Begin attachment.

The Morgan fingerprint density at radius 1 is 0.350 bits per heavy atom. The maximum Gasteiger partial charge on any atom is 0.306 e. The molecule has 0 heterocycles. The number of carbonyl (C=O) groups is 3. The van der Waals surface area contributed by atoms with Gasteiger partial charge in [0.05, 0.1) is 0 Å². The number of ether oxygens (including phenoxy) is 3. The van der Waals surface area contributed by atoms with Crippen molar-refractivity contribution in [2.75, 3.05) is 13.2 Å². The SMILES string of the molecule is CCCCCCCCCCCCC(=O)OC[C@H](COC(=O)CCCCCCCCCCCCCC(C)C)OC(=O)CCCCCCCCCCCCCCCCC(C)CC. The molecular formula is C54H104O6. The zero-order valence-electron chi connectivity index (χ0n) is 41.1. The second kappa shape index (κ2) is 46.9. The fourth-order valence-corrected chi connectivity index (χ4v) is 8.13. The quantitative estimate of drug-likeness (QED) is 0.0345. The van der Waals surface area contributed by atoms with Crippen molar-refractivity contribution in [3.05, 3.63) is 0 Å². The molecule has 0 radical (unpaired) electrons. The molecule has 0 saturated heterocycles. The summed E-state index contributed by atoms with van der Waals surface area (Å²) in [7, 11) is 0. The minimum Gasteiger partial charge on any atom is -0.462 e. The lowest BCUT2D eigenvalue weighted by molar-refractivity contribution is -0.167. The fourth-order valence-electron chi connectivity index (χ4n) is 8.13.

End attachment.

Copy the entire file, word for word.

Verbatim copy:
The Morgan fingerprint density at radius 1 is 0.350 bits per heavy atom. The maximum Gasteiger partial charge on any atom is 0.306 e. The molecule has 0 heterocycles. The number of carbonyl (C=O) groups is 3. The van der Waals surface area contributed by atoms with Gasteiger partial charge in [0.05, 0.1) is 0 Å². The number of ether oxygens (including phenoxy) is 3. The van der Waals surface area contributed by atoms with Crippen molar-refractivity contribution in [2.75, 3.05) is 13.2 Å². The SMILES string of the molecule is CCCCCCCCCCCCC(=O)OC[C@H](COC(=O)CCCCCCCCCCCCCC(C)C)OC(=O)CCCCCCCCCCCCCCCCC(C)CC. The molecular formula is C54H104O6. The zero-order valence-electron chi connectivity index (χ0n) is 41.1. The second kappa shape index (κ2) is 46.9. The fourth-order valence-corrected chi connectivity index (χ4v) is 8.13. The quantitative estimate of drug-likeness (QED) is 0.0345. The van der Waals surface area contributed by atoms with Crippen molar-refractivity contribution in [3.05, 3.63) is 0 Å². The molecule has 0 radical (unpaired) electrons. The molecule has 0 saturated heterocycles. The summed E-state index contributed by atoms with van der Waals surface area (Å²) in [7, 11) is 0. The minimum Gasteiger partial charge on any atom is -0.462 e. The lowest BCUT2D eigenvalue weighted by molar-refractivity contribution is -0.167. The fourth-order valence-electron chi connectivity index (χ4n) is 8.13.